Lotteries don't create gamblersResponding to Mike...

the Forum

September 28, 1993

Lotteries don't create gamblers

Responding to Mike Littwin's column of Sept. 6 -- "Life's a gamble, and in Maryland life just got easier" -- I'd have to say that Mr. Littwin comes across as one of those liberal "bleeding hearts" that he mocks in the column.

Mr. Littwin seems to think that lottery machines would be another assault on those that Gov. William Donald Schaefer and the State of Maryland have gotten addicted to gambling. Why just the other day I saw the governor in the neighborhood liquor store forcing folks to spend all the money they had in their pockets on Lotto tickets, scratch-off tickets and keno!

Those that resisted were manhandled by the Schaefer Maryland State Police goons until they relented! Time to wake up, Mr. Littwin!

People who are addicted to gambling are going to gamble whether it's sponsored by the state in the form of lotteries or whether it's the local neighborhood bookie.

The citizens of Maryland heard this tired old argument that Mr. Littwin, in sarcastic fashion, has resurrected once again. The argument goes that those who are least able to afford playing the lottery are going to be the ones who spend the most on it, to the point of spending the grocery money on it.

An image of countless poor souls clutching a handful of losing lottery tickets while begging for food probably fills the head of Mr. Littwin when he thinks of the evil state-sponsored gambling.

One has to wonder if he feels terrible when he sits in the press box at Oriole Park sipping a beer and watching the game. After all, wasn't the place built with grocery money spent on instant lotteries? And what about the football stadium that will be built if we get a NFL team again?

Now if Mr. Littwin wants to complain that the money which comes from the lotteries is being misdirected to sports stadiums when it should all be going to reduce taxes, help our school systems, maintenance of the state's road system, helping the truly needy, etc., I'd be the first to stand next to him in that fight.

The lotteries were sold to the citizens of Maryland as a revenue generator for the items I mentioned, but the idea was subverted along the way.

If Mr. Littwin was trying to make the point that Maryland is becoming saturated with state-sponsored gambling, I'd agree with him there also, but it doesn't always mean that more and more money is being drawn in.

Look at keno: It appeared on the scene with a lot of rhetoric about how much more money it would mean for the state. It's been a financial flop for the state and should be written off as a loser.

Michael Soloway

Owings Mills

Hillen history

It was distressing to read in the Aug. 21 Evening Sun of the destruction of Hillendale, the clubhouse of the country club of that name, and the ancestral home of the Hillen family.

As a Hillen descendant (Elizabeth Eleanor Hillen, 1813-1886, who married Beverley Sanders, was my great grandmother), I should point out that Hillendale -- at least the original part of the structure -- was actually much older than described in your article.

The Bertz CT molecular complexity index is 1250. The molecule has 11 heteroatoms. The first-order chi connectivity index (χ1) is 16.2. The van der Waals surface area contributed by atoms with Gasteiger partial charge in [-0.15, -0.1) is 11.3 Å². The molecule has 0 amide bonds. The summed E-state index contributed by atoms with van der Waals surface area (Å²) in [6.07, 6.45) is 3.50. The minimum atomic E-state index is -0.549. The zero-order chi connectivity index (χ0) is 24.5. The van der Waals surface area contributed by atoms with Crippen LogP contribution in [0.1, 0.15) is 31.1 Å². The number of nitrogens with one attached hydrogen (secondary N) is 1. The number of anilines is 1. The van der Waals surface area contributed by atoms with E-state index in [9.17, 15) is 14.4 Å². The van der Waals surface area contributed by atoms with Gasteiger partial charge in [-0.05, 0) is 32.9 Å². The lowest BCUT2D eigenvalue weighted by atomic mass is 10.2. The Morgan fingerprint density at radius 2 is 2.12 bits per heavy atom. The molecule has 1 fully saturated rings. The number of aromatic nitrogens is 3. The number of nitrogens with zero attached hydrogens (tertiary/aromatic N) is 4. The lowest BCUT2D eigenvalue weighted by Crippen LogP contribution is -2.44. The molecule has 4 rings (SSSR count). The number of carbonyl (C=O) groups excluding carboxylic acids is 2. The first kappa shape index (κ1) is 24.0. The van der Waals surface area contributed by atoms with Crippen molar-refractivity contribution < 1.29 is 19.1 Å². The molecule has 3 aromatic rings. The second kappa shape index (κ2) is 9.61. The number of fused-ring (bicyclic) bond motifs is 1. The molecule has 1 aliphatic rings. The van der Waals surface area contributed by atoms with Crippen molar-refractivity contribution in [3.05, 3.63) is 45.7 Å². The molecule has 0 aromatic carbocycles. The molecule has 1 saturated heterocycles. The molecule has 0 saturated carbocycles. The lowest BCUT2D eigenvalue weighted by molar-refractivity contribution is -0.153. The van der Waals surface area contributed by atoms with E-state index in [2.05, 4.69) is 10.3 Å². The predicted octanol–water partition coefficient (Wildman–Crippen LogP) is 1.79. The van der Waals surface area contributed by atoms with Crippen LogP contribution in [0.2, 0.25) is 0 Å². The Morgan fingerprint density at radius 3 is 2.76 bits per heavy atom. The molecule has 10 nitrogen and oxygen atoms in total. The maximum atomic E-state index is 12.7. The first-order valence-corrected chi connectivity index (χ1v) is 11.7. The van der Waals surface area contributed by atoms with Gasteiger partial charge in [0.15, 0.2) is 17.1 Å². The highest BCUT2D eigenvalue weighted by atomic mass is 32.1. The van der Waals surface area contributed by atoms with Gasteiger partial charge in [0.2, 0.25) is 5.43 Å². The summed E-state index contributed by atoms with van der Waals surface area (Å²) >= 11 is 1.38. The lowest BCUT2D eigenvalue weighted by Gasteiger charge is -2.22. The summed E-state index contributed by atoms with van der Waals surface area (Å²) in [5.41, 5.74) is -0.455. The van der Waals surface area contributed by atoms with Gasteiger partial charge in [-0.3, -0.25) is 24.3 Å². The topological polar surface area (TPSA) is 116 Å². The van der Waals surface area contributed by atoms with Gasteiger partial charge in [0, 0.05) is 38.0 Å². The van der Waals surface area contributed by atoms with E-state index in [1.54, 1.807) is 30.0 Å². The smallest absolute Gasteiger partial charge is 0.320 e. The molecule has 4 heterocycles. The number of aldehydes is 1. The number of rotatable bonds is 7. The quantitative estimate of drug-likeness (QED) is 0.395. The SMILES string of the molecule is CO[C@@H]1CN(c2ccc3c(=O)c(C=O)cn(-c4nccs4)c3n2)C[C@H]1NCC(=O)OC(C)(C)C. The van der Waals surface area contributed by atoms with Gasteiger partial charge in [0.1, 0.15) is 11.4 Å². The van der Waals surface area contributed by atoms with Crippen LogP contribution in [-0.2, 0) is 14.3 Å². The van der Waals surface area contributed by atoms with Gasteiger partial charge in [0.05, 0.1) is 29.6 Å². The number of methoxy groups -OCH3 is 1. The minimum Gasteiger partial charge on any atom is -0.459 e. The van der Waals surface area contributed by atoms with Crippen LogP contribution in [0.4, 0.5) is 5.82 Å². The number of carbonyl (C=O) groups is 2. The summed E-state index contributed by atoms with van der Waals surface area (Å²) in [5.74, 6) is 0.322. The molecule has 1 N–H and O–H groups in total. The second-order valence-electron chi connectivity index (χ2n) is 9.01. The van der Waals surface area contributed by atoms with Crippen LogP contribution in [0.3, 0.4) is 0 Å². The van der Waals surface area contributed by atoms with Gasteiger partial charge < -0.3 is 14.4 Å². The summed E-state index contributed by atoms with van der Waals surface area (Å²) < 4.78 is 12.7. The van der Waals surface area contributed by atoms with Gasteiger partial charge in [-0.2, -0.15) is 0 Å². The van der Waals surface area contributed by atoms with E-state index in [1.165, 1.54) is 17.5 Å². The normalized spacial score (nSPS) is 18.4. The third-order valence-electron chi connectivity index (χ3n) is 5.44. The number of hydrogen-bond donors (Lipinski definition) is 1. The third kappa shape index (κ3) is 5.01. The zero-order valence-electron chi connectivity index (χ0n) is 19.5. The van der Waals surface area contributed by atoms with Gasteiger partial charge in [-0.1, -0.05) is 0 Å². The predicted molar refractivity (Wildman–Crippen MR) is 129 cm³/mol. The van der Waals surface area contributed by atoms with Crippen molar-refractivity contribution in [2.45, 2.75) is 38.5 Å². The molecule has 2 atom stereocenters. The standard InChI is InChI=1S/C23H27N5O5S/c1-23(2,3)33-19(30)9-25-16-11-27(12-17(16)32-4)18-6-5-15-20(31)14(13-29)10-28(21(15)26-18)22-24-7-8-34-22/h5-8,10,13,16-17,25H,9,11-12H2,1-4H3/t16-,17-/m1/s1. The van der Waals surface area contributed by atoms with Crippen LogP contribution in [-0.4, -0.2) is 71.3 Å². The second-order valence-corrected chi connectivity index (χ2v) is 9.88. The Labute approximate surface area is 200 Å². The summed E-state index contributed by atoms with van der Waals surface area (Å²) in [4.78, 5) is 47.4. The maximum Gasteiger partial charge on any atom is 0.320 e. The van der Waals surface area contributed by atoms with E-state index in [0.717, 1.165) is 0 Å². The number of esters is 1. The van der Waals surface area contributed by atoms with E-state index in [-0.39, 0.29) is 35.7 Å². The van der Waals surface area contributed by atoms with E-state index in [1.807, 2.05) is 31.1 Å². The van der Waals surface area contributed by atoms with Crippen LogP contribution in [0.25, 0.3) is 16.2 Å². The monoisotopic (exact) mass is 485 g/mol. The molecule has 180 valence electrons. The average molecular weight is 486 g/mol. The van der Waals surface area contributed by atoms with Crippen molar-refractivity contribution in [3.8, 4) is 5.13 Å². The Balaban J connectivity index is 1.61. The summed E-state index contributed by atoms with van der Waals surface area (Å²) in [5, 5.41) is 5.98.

As reported in an article on the Hillen family, which appeared in The Sun on Aug. 13, 1905:

"Solomon Hillen I (circa 1690-1745) inherited all of his father's lands (in 1727) and among his possessions was Shoemaker Hall or Hillendale, located about six miles from Baltimore on the Hillen road, which for more than 100 years was the homestead of the Hillen family.

"The property came into their possession in 1725 (according to the will of Richard Taylor) and the mansion, still standing, was built in 1773 (probably by Solomon Hillen II, whose 1801 will bequeathed 'to my son Thomas Hillen my dwelling plantation called Shoemakers's Hill containing by patent one hundred and fifty acres more or less').

"It took the place of an earlier and less pretentious residence, and upon the estate was the family graveyard, where until recently rested the remains of many of the Hillen family and their connection. The old family burying ground is now obliterated and the bodies and gravestones removed to Prospect Hill Cemetery, Towson."

John W. Konvalinka

HTC Princeton, N.J.

Gun possession

Guns do not kill kids. Kids who have guns kill kids.

Effective stiff laws were passed regarding carrying guns or weapons on airplanes.

Why can't the same type of laws and punishment apply to persons unauthorized and illegally carrying guns and weapons in public buildings and on public streets?

Frank Bressler

Baltimore

Hold the line

I very much enjoyed Elise Chisolm's column "Answering machine opens the line" (Sept. 7). Too often I have been irritated by telemarketing and other recorded commercial phone messages. It is refreshing to be shown the humorous side.

J. F. Gallagher

Baltimore

Not the Bible

Regarding your Sept. 13 article on the "newly edited Bible": Lodowick Allison has conveniently removed from his Bible the very things that cause degradation in America today (homosexuality, lack of family values, incest, debt, etc.).

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